We need to be thinking about how we are thinking about this election. This sense of comfort, of insulation from the horrors of America, is precisely what this syllabus is meant to disrupt. We, white people, clearly weren’t listening hard enough to people of color, to women, to queer people, to immigrants, to Muslims, to anyone who holds a marginalized identity. This did not come as a shock to many marginalized people. Instead, as a friend of mine put it: “I am hurt but my hurt comes mainly from having my fears proven. Not from surprise. I am so angry because there are so many people who needed this result to prove to them the divide of this country instead of listening to the voices of their token friends. Instead of hearing. Instead of trusting.” Now is the time to hear. Now is the time to educate and propel that education into action.
Note: Many of these sources are not from traditional news media outlets. This is intentional, as those outlets often times only feature the most heard voices and partially got us into this mess in the first place. In an effort to unlearn systemic racism and understand how we ourselves are complicit, we have chosen a variety of forms of content on top of traditional news articles, including blog posts, scholarly articles, fiction books, movies. We have organized the material thematically and chronologically, so if you are overwhelmed with the length of the document, pick a couple from each section and then move on. I ask you to read through this syllabus with an open mind and heart. If you have any thoughts on additional materials or just in general, please use the comment feature! Thanks.
How can we make sense of this election and move forward accordingly?
We can start by facing the fact that the United States has always been and is still currently a white supremacist state. For many of people in color, this election wasn’t a surprise–it was a confirmation of their fears.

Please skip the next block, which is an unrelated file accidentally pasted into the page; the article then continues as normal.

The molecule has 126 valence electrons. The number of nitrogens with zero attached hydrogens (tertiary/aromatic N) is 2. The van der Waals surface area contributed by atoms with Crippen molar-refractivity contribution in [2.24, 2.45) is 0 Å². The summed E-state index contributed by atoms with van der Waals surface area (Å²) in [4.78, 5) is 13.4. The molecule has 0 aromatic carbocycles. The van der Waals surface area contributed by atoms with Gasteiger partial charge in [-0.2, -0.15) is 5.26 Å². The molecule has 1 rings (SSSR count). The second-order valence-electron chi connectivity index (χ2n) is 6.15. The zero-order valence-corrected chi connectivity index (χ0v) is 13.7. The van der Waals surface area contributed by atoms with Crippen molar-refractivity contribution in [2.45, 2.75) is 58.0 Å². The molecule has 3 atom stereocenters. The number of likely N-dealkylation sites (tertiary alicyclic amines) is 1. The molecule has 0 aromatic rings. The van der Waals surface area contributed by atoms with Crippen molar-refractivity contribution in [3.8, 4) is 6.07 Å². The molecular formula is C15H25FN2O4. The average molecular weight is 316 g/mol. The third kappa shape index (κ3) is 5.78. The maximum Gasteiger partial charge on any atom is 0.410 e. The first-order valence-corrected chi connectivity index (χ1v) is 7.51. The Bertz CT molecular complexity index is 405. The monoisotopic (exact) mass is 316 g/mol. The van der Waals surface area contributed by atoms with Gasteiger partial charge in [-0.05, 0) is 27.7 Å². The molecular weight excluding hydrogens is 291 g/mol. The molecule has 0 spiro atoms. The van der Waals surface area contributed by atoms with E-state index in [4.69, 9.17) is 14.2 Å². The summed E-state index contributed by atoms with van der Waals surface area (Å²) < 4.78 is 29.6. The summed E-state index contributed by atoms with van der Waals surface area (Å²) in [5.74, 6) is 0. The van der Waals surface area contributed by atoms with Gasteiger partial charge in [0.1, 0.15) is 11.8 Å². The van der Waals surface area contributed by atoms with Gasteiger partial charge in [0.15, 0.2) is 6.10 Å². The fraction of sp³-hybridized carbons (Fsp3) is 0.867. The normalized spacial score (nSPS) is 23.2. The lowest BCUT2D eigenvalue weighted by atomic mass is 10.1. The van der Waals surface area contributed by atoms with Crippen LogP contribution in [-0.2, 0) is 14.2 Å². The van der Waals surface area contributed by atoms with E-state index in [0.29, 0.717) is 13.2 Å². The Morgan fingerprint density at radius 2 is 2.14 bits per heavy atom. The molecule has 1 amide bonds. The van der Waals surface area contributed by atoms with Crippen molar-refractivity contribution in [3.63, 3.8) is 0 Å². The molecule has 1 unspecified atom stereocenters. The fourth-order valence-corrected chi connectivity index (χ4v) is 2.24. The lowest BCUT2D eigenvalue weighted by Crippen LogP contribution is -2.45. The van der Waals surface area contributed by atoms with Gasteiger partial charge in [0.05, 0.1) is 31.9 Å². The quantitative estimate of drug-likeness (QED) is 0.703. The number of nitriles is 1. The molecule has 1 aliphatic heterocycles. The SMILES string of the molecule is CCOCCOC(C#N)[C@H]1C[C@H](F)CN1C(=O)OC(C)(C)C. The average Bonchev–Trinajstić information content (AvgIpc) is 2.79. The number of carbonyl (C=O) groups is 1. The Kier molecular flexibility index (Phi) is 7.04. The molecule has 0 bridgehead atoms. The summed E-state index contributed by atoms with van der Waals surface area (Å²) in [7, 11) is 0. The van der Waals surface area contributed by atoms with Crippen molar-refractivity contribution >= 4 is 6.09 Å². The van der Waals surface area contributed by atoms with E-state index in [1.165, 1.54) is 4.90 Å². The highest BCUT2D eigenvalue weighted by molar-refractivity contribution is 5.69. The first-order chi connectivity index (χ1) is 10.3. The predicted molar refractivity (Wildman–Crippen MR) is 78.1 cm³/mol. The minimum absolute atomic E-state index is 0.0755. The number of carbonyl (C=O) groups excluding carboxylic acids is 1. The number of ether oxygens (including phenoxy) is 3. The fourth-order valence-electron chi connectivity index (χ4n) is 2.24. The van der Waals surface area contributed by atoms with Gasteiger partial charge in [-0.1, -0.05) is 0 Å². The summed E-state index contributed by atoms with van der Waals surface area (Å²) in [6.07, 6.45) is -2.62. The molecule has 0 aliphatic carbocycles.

“Debunking the Progress Narrative” (The Atlantic)
“America will never be ‘Post Racial’” (The Atlantic)
“The Case for Reparations” (The Atlantic)
“History white people need to learn” (Salon)
“The Uses of Anger: Women Responding to Racism” (Audre Lorde)
How exactly do white supremacy and systemic racism operate? How have we been complicit in reproducing racist ideology?
“White Privilege” (Peggy MacIntosh)
“Intentions Don’t Really Matter” (Everyday Feminism)
“The Privilege of Politeness” (Naamen Gobert Tilahun)
“Objectivity Can Be Oppressive” (Everyday Feminism)
“Enough with the White Male Rage Narrative” (The Guardian)
“Here Are 4 Ways to Navigate Whiteness and Feminism – Without Being a White Feminist “ (Everyday Feminism)
A history of #BlackLivesMatter
A Herstory of the Black Lives Matter movement (Feminist Wire)
How did white liberal culture, as well as systemic racism and
white supremacy, directly contribute to Donald Trump’s election?
“5 reasons Trump will win” (Michael Moore)
“Republicans and the White Working Class” (Mother Jones)
“Democrats, Trump, and the Ongoing, Dangerous Refusal to Learn the Lesson of Brexit” (The Intercept)
Reality of life under Trump
Repression of freedom of speech under Trump (Pen America)
Potential Nuclear Consequences of a Trump Presidency (The Nation)
Increase in gun violence under Trump (The Guardian)
The safety pin: a simple but effective show of solidarity (but if you’re going to wear the safety pin, actually be willing to stand up!)
The New Jim Crow (Michelle Alexander)
Hillbilly Elegy (JD Vance)
A People’s History of the United States (Howard Zinn)
Racism Without Racists (Eduardo Bonilla-Silva)
Dog Whistle Politics (Ian Haney-Lopez)
At the Dark End of the Street: Black Women, Rape, and Resistance (Danielle McGuire)
Punished (Victor Rios)
When Affirmative Action Was White (Ira Katznelson)
What’s the Matter with Kansas: How Conservatives Won the Heart of America (Thomas Frank)
Haymarket Book’s reading list (includes books on Islamophobia and American empire, which are topics not adequately represented above)
The Souls of Black Folk (W. E. B. Du Bois)
The Fire Next Time (James Baldwin)
The Fire this Time (Jesmyn Ward)
Invisible Man Got the Whole World Watching (Mychal Denzel Smith)
Citizen (Claudia Rankine)
13th (available on Netflix)
Requiem for the American Dream (available on Netflix)